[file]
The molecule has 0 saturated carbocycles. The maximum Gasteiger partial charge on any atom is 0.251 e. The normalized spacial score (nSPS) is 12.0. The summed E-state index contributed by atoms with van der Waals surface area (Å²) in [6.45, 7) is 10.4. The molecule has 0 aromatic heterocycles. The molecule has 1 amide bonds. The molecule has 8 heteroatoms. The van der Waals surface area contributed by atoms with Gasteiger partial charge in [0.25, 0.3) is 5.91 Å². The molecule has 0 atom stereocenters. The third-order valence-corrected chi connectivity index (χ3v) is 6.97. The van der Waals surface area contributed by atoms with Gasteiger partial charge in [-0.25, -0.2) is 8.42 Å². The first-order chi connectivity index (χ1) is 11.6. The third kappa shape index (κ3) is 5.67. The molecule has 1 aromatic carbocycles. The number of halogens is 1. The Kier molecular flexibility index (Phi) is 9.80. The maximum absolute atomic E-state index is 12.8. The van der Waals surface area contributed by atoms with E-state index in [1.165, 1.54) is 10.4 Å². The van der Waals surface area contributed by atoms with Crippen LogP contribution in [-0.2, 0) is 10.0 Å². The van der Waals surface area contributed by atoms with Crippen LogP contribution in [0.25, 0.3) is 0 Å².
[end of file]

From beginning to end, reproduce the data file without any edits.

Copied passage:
The molecule has 0 saturated carbocycles. The maximum Gasteiger partial charge on any atom is 0.251 e. The normalized spacial score (nSPS) is 12.0. The summed E-state index contributed by atoms with van der Waals surface area (Å²) in [6.45, 7) is 10.4. The molecule has 0 aromatic heterocycles. The molecule has 1 amide bonds. The molecule has 8 heteroatoms. The van der Waals surface area contributed by atoms with Gasteiger partial charge in [0.25, 0.3) is 5.91 Å². The molecule has 0 atom stereocenters. The third-order valence-corrected chi connectivity index (χ3v) is 6.97. The van der Waals surface area contributed by atoms with Gasteiger partial charge in [-0.25, -0.2) is 8.42 Å². The first-order chi connectivity index (χ1) is 11.6. The third kappa shape index (κ3) is 5.67. The molecule has 1 aromatic carbocycles. The number of halogens is 1. The Kier molecular flexibility index (Phi) is 9.80. The maximum absolute atomic E-state index is 12.8. The van der Waals surface area contributed by atoms with E-state index in [1.165, 1.54) is 10.4 Å². The van der Waals surface area contributed by atoms with Crippen LogP contribution in [-0.2, 0) is 10.0 Å². The van der Waals surface area contributed by atoms with Crippen LogP contribution in [0.25, 0.3) is 0 Å².